• The radiopharmaceutical that is used chemoadsorbs to the hydroxyapatite crystals in the bone matrix; thus, areas of bone turnover can be identified.
    • Increased bone turnover is seen in fractures, tumors, and acute infection.
    • Isotope: technetium-99m
    • Radiopharmaceutical: methylene diphosphonate
  • Imaging:
    • Images are obtained 4 hours after injection, allowing the radiotracer to be taken up by the bone.
    • Anterior and posterior images are obtained.
  • Indications: 
    • Bony metastases screening
    • Evaluation of fractures (e.g., stress fracture) that are not visible on a radiograph
    • Infections
Table: Interpretation of bone scan
ResultsDescriptionAccuracyExamples
Normal
  • Symmetric uptake
  • Urinary bladder and skull are normally bright
True negativeFalse negative
Normal skeletonPurely lytic metastasis
AbnormalAsymmetric increased uptakeTrue positiveFalse positive
  • Osteoblastic metastasis
  • Fractures
  • Degenerative changes
  • Osteomyelitis

Cardiac Scan

  • Also known as myocardial perfusion imaging
  • Detects variation in blood flow and myocardial extraction of radiotracers 
  • Materials: 
    • Isotopes: 
      • Technetium-99m
      • Thallium-201 
    • Radiopharmaceuticals:
      • Sestamibi 
      • Teboroxime
  • Procedure:
    • In normal coronary arteries, significant arterial dilatation is seen in response to exercise/stress.
    • Stenotic areas do not show dilatation; thus, ischemia and ECG changes occur. 
    • In a cardiac scan, stress is either:
      • Induced by exercise by running on a treadmill
      • Pharmacologically induced by giving adenosine or dobutamine to those who cannot run 
  • Imaging is obtained at both stress and rest.
  • Radiopharmaceuticals are injected when 85% of the maximum predicted heart rate (MPHR) is reached.
  • Indications:
    • Myocardial ischemia or infarction evaluation
    • Wall-motion abnormalities: performed using ECG-gated SPECT scan
    • Calculate left ventricular ejection fraction
  • Normal cardiac scan obtained in 3 different planes:
    • The top row of each set is performed under cardiac stress.
    • Bottom row of each set is performed at rest.
    • Normal flow to all aspects of the heart at both rest and stress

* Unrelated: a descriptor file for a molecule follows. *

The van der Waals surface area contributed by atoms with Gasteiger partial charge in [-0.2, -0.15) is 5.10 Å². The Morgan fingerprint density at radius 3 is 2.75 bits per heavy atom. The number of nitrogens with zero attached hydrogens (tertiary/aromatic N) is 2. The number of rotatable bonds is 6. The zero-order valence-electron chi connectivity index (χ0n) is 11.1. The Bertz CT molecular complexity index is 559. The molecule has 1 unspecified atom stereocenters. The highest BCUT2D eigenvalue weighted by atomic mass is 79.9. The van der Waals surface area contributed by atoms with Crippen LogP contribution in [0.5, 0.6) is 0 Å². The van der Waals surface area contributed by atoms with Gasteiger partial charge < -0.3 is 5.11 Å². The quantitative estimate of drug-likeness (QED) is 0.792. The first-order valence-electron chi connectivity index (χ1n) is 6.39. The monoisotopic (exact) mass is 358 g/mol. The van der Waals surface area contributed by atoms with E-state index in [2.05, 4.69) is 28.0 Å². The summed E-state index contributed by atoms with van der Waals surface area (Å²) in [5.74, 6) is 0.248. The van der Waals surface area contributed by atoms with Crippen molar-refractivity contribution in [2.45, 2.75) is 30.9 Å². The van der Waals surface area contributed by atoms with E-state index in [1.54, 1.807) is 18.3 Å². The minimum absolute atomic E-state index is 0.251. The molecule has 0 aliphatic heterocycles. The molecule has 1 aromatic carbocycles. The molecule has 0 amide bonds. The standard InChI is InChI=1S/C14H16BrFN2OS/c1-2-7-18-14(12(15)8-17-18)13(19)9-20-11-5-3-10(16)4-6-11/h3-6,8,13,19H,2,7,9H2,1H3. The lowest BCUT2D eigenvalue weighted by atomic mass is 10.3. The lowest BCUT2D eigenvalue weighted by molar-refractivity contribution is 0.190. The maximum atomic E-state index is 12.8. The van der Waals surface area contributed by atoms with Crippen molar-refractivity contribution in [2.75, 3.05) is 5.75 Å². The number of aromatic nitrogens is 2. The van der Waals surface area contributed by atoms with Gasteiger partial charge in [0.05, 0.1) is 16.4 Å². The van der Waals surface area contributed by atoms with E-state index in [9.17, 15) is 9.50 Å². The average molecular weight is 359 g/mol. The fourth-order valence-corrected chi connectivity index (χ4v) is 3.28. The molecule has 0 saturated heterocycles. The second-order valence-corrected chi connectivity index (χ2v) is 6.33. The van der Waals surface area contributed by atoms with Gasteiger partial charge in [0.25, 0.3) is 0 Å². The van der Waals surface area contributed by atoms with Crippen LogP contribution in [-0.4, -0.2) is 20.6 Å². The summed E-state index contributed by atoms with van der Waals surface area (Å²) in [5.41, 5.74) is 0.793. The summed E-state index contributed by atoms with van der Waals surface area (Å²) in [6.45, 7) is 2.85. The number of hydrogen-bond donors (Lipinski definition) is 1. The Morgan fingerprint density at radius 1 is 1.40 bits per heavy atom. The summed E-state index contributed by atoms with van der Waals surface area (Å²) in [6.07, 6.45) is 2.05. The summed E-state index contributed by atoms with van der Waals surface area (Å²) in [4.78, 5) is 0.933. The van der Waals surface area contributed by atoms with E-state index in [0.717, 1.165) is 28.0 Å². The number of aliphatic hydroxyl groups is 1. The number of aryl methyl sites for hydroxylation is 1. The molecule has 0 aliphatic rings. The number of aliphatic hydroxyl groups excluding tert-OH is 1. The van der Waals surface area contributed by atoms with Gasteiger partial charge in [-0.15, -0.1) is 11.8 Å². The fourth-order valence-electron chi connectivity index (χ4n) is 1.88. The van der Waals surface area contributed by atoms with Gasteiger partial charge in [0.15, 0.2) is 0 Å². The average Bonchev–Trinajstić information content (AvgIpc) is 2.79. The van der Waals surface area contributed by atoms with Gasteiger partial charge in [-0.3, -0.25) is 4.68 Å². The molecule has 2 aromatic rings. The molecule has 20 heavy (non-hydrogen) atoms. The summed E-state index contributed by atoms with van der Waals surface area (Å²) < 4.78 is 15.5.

• Abnormal cardiac scans:
    • Myocardial ischemia: areas of photopenia (i.e., decreased uptake) under stress, which improve at rest
    • Myocardial infarction: persistent photopenia (i.e., decreased uptake) despite rest state

Thyroid Scan

  • The thyroid gland transports iodine; thus, radioiodine is used to detect the function of the whole gland or nodules.
  • Radiopharmaceuticals:
    • Radioactive iodine (iodine-123)
    • Technetium-99 pertechnetate
  • Indications: 
    • Thyroid nodules
    • Patients with thyrotoxicosis
    • Patients with thyroid cancer:
      • Distant metastasis (whole body scan)
      • Local residual disease
    • Therapeutic use: radioactive thyroid ablation (in Graves’ disease or thyroid carcinoma) using higher doses of radioactive iodine (iodine-131 destroys thyroid cells)
  • Contraindications:
    • Pregnancy 
    • Lactation
Table: Interpretation of thyroid scan
UptakePatternDiagnosis
IncreasedNodular (hot nodule)Toxic adenoma
DiffuseGraves’ disease
NormalSymmetric uptake with no defects
DecreasedNodular (cold nodule)Thyroid cancer
DiffuseHashimoto thyroiditis

Other Imaging Modalities by System

  • Imaging of the CNS (brain, spinal cord, and vertebral column): 
    • Radiography is often used to evaluate fractures of the vertebral column. 
    • CT is a good choice to determine head trauma and exclude intracranial hemorrhage. 
    • MRI provides more detailed images of the brain and spinal cord, allowing identification of infarction, tumors, disc herniation, and demyelinating disease.
  • Pulmonary radiology and imaging of the mediastinum: 
    • Radiography is the preferred initial imaging study for viewing lung pathology. 
    • CT provides more detailed views of the lung parenchyma, mediastinal structures, and vasculature. 
    • MRI is not often used, but may be employed for evaluating malignancies and cardiac disease. 
    • Ultrasound can be used for rapid bedside-trauma assessment and for guiding procedures (thoracentesis).
  • Breast imaging: 
    • Mammography is often the initial choice for breast cancer screening. 
    • MRI can be used to further evaluate and stage breast cancers. 
    • Ultrasound is helpful in the evaluation of lymph nodes and in guiding biopsy.
  • Imaging of the abdomen and renal imaging: 
    • Radiography is often used to evaluate for kidney stones, bowel obstruction, and pneumoperitoneum. In addition, barium may be used to assess swallowing and bowel function. 
    • CT and MRI provide more detailed assessments of the abdominal viscera and vasculature. 
    • Nuclear medicine can be used to assess gallbladder function, gastric emptying, and GI bleeding.
  • Imaging of the uterus and ovaries: 
    • Ultrasound is the most commonly used modality to evaluate the ovary and uterus, including assessing pregnancies and determining the cause of abnormal uterine bleeding. 
    • CT and MRI provide more detailed views and are often useful in assessing cysts, malignancies, and benign masses.
  • Imaging of the musculoskeletal system: 
    • Radiography is often used to exclude fractures. 
    • CT is more sensitive to bone pathology, including osteomyelitis. 
    • MRI is preferred for soft-tissue evaluation, such as assessing for malignancy and myositis. 
    • Bone scan can be useful in determining occult fractures, osteomyelitis, and metabolic bone disease.

References

  1. Brandon, D.C., Thomas, A.J., Ravizzini, G.C. (2014). Introduction to nuclear medicine. https://accessmedicine.mhmedical.com/content.aspx?bookid=1562&sectionid=95875470
  2. Elsayes, K.M., Oldham, S.A. (Eds.) (2014). Introduction to Diagnostic Radiology. McGraw-Hill. 
  3. Chen, M.M., Whitlow, C.T. (2011). Chapter 1. Scope of Diagnostic Imaging. In Chen M.M., Pope T.L., Ott D.J.(Eds.). Basic Radiology, 2e. McGraw-Hill.